“The Klingons from the original series were born out of the concept that the way to create an evil adversary was to paint his face dark brown and put a black wig on him and make him nasty and this is a Klingon. Then, as Klingons moved into the feature films, the makeup artists put a little ridge on the forehead. When the new makeup team for TNG was brought on, they took it a step further. Using Worf as their initial creation, they not only kept the ridges on the forehead, but enhanced them. They went heavier with the ridges so they would stand out in much greater relief. The bone structure was so pronounced and close to the surface of the skin that the Klingons evolved to a near-exoskeletal creature. It was clear that the Klingons were not just versions of human, but definitively of another race.
The design premise of the new Klingon foreheads in TNG was based on the look of prehistoric dinosaur vertebrae. By using dinosaur anatomy books, the makeup design could be created from just a small portion of a single vertebra. That accounts for the enormous variety of Klingon foreheads.
In addition, the makeup designers, wanting to accentuate more of the menacing otherworldliness of Klingons, modified other facial features. They added a ridge to the nose that interlocks with the accentuated forehead bone structure, making it more fearsome. Changing the teeth became important, because now that the foreheads were enhanced and the nose structure was enlarged, it was suddenly evident that the Klingons had Hollywood white, perfectly straight teeth. The contrast between the upper skull and the face and mouth was suddenly overwhelming. Therefore, the makeup department started experimenting with creating acrylic yellow, snarly, craggy oversized teeth that were applied as caps directly over the actor’s teeth. Michael Dorn was the first to wear the appliance. Thereafter, every speaking Klingon has worn upper acrylic teeth, saying his or her lines through a special set of caps fabricated for each actor and given to the actor two days in advance of shooting so he or she could get used to speaking through the appliance.”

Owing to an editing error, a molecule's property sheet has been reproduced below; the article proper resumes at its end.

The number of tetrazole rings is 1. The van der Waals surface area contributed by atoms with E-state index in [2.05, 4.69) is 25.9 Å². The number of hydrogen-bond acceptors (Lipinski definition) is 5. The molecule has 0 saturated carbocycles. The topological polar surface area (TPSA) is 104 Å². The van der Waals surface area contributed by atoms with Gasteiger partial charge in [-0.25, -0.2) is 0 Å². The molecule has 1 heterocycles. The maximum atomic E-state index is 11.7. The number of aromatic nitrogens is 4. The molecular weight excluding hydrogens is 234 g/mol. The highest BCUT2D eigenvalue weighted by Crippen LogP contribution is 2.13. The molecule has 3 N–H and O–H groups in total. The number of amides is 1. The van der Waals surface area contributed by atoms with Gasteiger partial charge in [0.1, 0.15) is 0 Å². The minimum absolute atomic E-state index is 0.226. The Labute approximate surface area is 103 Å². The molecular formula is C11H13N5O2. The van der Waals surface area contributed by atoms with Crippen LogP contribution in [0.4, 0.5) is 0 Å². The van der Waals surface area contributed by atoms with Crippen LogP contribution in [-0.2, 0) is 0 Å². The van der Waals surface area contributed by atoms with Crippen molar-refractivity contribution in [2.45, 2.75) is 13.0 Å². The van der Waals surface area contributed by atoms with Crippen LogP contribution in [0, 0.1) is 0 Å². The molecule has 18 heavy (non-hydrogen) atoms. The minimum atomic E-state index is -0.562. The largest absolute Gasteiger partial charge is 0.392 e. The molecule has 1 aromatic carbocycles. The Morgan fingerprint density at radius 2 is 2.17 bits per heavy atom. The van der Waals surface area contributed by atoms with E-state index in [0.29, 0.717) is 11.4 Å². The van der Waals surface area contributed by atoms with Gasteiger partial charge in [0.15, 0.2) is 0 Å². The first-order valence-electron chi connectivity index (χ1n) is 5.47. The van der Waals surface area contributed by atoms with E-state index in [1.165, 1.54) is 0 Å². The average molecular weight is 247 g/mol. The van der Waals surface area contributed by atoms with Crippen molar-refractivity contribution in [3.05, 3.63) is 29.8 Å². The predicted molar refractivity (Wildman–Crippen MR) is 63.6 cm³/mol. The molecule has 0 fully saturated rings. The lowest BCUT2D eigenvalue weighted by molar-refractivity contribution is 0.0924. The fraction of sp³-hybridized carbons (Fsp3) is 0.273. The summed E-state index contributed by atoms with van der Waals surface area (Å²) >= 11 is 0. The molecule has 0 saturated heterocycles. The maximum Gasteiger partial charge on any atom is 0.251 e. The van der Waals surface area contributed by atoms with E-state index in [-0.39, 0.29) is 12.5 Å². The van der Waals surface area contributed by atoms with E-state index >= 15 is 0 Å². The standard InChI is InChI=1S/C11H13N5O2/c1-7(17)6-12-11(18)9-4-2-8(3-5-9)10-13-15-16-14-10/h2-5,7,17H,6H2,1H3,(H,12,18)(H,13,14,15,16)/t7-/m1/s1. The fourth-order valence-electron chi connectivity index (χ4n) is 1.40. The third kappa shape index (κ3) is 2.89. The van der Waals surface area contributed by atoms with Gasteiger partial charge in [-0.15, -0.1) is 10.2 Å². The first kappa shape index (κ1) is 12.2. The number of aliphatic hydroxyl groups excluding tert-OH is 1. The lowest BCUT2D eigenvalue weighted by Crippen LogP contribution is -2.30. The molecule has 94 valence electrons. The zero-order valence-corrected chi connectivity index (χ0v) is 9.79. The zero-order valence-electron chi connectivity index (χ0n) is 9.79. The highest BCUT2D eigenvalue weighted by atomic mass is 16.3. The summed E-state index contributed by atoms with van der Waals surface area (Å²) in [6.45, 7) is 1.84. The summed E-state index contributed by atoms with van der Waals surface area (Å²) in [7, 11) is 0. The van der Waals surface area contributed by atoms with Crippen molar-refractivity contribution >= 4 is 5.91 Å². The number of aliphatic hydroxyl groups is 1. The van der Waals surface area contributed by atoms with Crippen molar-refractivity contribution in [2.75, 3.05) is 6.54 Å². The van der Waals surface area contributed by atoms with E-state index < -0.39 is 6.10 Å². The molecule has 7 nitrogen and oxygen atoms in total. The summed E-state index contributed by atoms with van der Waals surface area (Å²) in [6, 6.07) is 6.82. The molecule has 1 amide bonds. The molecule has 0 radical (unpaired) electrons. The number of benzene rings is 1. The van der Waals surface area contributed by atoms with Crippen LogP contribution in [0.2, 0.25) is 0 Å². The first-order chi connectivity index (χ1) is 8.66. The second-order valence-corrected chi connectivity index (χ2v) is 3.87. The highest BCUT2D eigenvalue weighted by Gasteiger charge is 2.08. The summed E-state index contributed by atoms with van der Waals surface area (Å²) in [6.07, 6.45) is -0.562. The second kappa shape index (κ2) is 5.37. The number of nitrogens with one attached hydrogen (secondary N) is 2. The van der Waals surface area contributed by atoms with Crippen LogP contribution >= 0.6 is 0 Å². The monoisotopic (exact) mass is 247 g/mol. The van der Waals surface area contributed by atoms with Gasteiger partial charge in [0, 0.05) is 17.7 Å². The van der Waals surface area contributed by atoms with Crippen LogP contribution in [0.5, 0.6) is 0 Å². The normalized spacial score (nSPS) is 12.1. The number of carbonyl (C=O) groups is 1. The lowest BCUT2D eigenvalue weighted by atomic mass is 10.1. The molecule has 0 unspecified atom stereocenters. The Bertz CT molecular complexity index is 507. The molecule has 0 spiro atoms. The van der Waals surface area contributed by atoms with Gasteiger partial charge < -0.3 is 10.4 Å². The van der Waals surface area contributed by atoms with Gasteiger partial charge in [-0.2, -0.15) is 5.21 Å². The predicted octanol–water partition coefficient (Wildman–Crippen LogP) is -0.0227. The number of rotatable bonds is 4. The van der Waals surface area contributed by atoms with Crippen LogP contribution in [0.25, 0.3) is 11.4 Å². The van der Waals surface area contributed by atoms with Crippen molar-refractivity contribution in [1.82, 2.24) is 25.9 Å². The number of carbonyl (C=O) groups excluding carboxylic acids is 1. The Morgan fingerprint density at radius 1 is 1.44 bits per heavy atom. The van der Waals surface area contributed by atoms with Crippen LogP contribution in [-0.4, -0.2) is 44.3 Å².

Source: Star Trek Aliens & Artifacts [Michael Westmore et al.] 2000